California child custody: Understanding what goes into a parenting plan

Resolving child custody is among the most important issues to divorcing parents. An essential component of the child custody order is the parenting plan. If parents are able to agree, they will create and detail most of the plan themselves without the risk of ceding control of the decision to the judge. The term "parenting plan" is often thrown about with the assumption parents understand what it reflects and how it can best function.

At its core a parenting plan reflects how parents will make decisions concerning the children's education, health and general welfare. These are generally legal custody points. The plan should also contain a schedule that outlines when the children will be with each parent. The schedule addresses physical custody points. A written plan will help set expectations and will therefore better manage and reduce conflict.

When it comes to physical custody and scheduling, parents need to think about everyday care and the type of activities their children will participate in. The schedule needs for a child not yet in school are going to be different than a child in grade or high school. Parents should think about where the children will stay during the week and weekend. Parents should consider which parent is going to be responsible for what activity, such as homework and extracurricular activities, as well as costs of transportation. Parents should also consider where the children will be for holidays and vacations. Finally, parents should consider who will be in charge at these different times. Regarding legal custody decisions, parents should think about which decisions they will make together or separate regarding school, emergency care, daycare, medical care, religion and driving and part-time jobs or jobs over the summer. Moreover, parents should be clear and specific on all of these items.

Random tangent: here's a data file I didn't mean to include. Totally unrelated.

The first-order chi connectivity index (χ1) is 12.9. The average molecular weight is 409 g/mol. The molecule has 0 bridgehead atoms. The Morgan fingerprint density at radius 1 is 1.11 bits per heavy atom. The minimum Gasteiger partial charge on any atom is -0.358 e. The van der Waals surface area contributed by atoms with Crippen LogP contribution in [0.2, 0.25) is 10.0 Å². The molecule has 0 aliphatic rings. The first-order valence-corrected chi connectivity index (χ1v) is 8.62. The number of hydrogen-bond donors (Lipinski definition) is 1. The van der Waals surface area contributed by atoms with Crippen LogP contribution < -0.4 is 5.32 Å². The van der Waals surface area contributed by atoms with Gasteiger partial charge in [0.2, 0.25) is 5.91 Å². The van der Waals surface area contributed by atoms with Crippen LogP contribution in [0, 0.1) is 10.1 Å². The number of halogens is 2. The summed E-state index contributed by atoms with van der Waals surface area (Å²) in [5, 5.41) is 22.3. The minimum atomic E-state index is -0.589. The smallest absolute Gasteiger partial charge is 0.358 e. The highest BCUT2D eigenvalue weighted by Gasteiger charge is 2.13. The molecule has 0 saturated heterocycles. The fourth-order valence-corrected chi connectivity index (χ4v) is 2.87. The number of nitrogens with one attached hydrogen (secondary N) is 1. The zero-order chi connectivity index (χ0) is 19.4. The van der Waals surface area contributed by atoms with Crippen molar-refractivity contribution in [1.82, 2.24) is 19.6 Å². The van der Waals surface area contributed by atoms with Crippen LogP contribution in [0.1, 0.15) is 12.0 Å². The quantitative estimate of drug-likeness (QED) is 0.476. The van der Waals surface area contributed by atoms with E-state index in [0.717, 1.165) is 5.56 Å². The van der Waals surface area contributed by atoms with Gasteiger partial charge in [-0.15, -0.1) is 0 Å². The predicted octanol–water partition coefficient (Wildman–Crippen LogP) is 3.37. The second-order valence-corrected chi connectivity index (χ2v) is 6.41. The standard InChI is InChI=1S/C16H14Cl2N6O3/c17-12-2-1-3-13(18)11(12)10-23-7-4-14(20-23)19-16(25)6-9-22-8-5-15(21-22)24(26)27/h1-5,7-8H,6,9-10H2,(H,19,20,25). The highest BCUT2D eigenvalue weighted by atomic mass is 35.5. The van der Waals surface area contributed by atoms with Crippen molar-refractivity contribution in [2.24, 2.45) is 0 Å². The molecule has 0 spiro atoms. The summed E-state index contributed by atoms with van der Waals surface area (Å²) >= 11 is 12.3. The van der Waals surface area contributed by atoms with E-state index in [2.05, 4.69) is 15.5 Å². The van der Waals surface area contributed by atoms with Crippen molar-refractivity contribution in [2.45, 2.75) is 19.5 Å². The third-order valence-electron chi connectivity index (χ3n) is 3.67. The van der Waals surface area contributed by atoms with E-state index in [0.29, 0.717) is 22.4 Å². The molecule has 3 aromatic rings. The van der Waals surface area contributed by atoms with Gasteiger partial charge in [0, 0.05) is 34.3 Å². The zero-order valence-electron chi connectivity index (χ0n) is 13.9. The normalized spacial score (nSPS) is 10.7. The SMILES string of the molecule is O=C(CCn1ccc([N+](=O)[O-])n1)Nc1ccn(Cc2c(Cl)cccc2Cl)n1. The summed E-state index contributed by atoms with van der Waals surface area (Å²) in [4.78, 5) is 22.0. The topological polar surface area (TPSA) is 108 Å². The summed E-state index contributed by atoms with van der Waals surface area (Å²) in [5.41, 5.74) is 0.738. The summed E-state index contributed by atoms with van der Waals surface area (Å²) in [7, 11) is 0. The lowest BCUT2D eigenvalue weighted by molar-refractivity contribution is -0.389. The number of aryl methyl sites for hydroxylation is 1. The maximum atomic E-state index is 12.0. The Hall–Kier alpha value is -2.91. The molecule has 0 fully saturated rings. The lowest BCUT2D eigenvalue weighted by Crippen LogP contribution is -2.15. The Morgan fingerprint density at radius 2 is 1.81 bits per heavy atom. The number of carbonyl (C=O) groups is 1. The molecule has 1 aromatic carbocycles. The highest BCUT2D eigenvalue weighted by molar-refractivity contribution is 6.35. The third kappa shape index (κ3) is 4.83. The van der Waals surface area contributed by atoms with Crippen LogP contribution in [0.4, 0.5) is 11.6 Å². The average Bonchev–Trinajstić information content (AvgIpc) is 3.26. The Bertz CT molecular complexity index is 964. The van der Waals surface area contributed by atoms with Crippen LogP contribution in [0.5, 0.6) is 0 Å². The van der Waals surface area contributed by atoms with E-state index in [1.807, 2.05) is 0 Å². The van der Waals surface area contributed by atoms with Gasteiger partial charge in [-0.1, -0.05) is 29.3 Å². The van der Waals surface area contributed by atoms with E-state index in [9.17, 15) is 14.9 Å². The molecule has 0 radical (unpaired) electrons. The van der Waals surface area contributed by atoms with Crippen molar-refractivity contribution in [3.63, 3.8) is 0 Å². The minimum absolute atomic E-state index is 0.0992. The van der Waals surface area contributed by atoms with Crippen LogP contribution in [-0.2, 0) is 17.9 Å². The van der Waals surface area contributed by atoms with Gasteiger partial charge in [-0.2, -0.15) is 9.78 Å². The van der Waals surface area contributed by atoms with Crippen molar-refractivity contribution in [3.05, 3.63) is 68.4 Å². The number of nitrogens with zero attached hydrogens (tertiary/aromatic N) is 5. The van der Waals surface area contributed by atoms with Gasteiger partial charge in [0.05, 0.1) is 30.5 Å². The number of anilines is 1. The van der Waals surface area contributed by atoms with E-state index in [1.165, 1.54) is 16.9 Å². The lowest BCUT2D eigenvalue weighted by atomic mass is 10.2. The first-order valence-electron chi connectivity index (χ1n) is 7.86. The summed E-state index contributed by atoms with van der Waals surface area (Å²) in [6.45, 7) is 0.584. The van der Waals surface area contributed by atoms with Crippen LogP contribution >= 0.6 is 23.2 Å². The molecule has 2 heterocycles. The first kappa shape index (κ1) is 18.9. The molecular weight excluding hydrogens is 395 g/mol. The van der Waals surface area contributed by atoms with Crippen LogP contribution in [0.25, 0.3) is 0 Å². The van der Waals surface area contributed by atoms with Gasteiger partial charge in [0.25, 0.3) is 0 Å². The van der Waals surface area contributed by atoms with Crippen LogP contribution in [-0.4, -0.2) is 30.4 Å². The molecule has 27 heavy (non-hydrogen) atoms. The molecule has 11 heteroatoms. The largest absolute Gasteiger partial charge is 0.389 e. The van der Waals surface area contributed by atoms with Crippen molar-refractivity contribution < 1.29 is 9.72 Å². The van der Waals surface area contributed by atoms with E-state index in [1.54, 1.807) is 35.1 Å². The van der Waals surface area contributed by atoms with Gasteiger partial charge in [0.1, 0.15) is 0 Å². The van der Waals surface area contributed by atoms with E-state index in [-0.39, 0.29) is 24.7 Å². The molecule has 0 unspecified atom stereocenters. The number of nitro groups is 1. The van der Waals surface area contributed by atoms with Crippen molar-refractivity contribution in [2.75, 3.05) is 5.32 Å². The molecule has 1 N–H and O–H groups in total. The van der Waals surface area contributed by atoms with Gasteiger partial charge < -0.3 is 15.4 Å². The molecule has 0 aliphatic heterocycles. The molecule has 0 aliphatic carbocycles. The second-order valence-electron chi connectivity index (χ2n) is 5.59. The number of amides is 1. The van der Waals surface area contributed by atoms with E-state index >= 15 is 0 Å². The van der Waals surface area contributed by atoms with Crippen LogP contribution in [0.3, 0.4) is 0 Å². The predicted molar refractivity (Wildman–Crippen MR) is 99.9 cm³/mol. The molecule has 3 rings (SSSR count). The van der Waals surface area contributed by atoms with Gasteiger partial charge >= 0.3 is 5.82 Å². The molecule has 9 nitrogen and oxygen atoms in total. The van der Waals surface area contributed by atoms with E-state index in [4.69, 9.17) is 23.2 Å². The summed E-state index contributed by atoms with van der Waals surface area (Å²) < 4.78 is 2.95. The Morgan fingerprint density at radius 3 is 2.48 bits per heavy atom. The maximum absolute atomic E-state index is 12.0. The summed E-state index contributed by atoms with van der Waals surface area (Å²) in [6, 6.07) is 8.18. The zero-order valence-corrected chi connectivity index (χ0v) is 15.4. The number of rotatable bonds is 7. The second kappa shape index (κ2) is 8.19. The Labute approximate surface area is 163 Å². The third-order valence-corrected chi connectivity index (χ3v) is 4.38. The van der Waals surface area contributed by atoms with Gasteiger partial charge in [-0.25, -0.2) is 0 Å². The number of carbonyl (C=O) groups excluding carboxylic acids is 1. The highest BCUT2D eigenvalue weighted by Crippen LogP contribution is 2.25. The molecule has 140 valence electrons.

The parenting plan becomes a court order after the plan is signed by both parents, approved and signed by a judge, and filed with the court. Making the parenting plan work in practice is a different type of art than creating the plan.

How to make parenting agreement work

Communication is important. Since divorce can be fraught with emotion and because disagreement naturally occurs, parents should try to approach communicating with the other parent as they would a business partner. When speaking be polite, control emotions and stay on subject, which is making the best decision for the child. Again, parents should also be clear and specific with their communication and keep records of important decisions just like an important business decision. As in business, parents should keep their word, especially to the children. Importantly, parents should not make their children be go-betweens or put the children in the middle of a disagreement.

To help reinforce and organize agreements and schedules parents should use a calendar. It should be put in a place that is easy for children to read as well. As time progresses observe how the children handle the schedule and respond to their feedback. Allow the children to voice how they feel about the change in their lives and what needs they may have. Parents can also communicate with each other on the progress and adjustments of the children. If the child is not adjusting, talk with the other parent to find resolution.

How a family law attorney can help

While parents have the ability to create their own parenting plan, the advice of an experienced family law attorney can help parents more fully consider their circumstances and implement those considerations into a parenting plan that works best.